The University of California-Berkeley (UCB) has cut nearly in half the number of seats available for the upcoming Ben Shapiro lecture, citing "security reasons."
Steve Sutton, the vice chancellor of student affairs, and Margo Bennett the UCPD chief, wrote in an email to the Berkeley College Republicans (BCR), "In the wake of recent, violent incidents in the City of Berkeley and Charlottesville, the University of California Police Department (UCPD) recently completed a revised security assessment for the September 14th event featuring Ben Shapiro."
Tickets will not be distributed for the balcony, cutting available seats from 1,978 to 1,042, as the university has "concerns anything thrown from the balcony has potential to seriously harm patrons below and confrontations on the balcony could result in significant injury should someone stumble, trip, or get pushed over the balcony railing."
Due to the slash in audience attendance, the university has reduced the security fee it has imposed on BCR from $15,738 to $9,162.
Additionally, attendees will now be required to show photo ID, no "large blocks of tickets" will be sold, and no "will call" tickets will be available on the day of the event.
Bradley Devlin, secretary for the BCR, told the Washington Free Beacon, "This is just the latest attempt to stifle the conservative viewpoint on campus. This stonewalling is typical of the UCPD. They did it before Milo Yiannopolous, they did before David Horowitz, they did it before Ann Coulter—and all three of those events ended in cancelation."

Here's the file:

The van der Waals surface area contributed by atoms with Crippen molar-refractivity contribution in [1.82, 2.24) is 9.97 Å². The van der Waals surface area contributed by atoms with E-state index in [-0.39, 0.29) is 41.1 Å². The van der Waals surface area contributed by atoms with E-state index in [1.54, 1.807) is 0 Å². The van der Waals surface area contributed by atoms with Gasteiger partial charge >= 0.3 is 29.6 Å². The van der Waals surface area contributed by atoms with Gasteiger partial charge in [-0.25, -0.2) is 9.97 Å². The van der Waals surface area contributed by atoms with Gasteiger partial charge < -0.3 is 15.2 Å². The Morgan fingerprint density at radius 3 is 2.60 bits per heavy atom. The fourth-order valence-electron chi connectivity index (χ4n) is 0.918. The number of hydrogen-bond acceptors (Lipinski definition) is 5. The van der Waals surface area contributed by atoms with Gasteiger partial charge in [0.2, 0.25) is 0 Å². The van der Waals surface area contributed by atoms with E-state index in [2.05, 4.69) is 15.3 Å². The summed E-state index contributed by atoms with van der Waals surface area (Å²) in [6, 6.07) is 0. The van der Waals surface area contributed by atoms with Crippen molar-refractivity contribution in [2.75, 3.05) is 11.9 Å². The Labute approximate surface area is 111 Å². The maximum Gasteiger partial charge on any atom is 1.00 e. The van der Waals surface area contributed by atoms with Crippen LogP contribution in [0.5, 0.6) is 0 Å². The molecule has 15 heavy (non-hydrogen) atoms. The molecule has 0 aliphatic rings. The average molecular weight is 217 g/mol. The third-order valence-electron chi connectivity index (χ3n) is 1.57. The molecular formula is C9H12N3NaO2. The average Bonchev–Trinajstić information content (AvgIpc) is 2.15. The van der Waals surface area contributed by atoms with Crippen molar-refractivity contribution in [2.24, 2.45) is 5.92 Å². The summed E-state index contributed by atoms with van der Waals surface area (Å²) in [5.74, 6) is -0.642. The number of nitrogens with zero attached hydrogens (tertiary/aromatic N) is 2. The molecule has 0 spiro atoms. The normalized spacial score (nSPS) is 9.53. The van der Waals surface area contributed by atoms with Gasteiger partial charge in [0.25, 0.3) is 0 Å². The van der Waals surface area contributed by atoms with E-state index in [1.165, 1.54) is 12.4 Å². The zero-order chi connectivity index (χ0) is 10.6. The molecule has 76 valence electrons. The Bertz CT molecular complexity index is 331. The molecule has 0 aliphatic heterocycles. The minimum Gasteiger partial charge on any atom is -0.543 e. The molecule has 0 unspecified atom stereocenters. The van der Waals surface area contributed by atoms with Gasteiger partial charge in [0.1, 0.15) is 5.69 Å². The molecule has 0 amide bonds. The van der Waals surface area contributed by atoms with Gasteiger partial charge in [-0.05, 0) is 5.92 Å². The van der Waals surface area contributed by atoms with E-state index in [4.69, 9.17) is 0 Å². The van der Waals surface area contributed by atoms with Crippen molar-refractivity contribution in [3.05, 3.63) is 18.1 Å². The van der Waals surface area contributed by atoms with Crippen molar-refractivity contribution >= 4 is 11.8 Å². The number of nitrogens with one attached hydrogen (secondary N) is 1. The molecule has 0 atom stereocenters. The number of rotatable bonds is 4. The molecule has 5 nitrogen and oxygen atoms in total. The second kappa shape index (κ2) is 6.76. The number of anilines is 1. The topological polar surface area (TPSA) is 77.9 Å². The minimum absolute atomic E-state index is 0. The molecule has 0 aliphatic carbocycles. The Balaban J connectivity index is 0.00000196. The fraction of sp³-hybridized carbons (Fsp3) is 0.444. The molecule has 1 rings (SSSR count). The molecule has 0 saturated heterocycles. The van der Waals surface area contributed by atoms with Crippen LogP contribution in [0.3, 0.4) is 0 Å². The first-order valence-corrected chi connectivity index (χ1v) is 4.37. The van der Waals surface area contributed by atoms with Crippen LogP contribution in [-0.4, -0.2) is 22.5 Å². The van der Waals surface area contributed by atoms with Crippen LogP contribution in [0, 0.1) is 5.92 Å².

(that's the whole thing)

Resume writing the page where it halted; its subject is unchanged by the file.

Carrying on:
Devlin was informed of the changes in a Friday meeting with Cal Performance, the staff in charge of Zellerbach Hall, where the event is to be held.
Cal Performance office staff told the Free Beacon the Shapiro lecture is a private event run by BCR and refused requests to speak with personnel knowledgeable of the developing situation.
University spokesman Dan Mogulof told the Free Beacon, "The remaining logistical arrangements for the Shapiro event are being completed and ticketing for the event will begin as soon as the BCR finalizes pending decisions about logistical specifics."
Devlin said his group was ready to open up ticketing, but was waiting on the university for clarification regarding "the process of entering and exiting building," including how patrons are to pick up tickets and what the security expectations are on the audience.
Sutton and Bennett maintained in their email that the procedures being followed adhere to the university's events policy and apply equally to all student groups.
Devlin said the school "rewrote the events policy over summer, and didn't consult us, even though they consulted other student groups."
"The code of conduct is a mess of arbitrarily, unwritten policies that are wielded against his group," he added.
The university originally said the campus could not accommodate the Shapiro event, co-sponsored by the Young America's Foundation, a conservative group currently suing UCB for alleged free speech violations. The administration then said it would cover the costs of holding the program at the Zellerbach Hall, but passed a mandatory security fee on to the conservative student group.
"It's just a bureaucratic runaround," said Devlin of the BCR's efforts to get Shapiro to UCB.
"This event will happen," he said firmly.
Last month, the new chancellor of UCB announced this would be "Free Speech Year."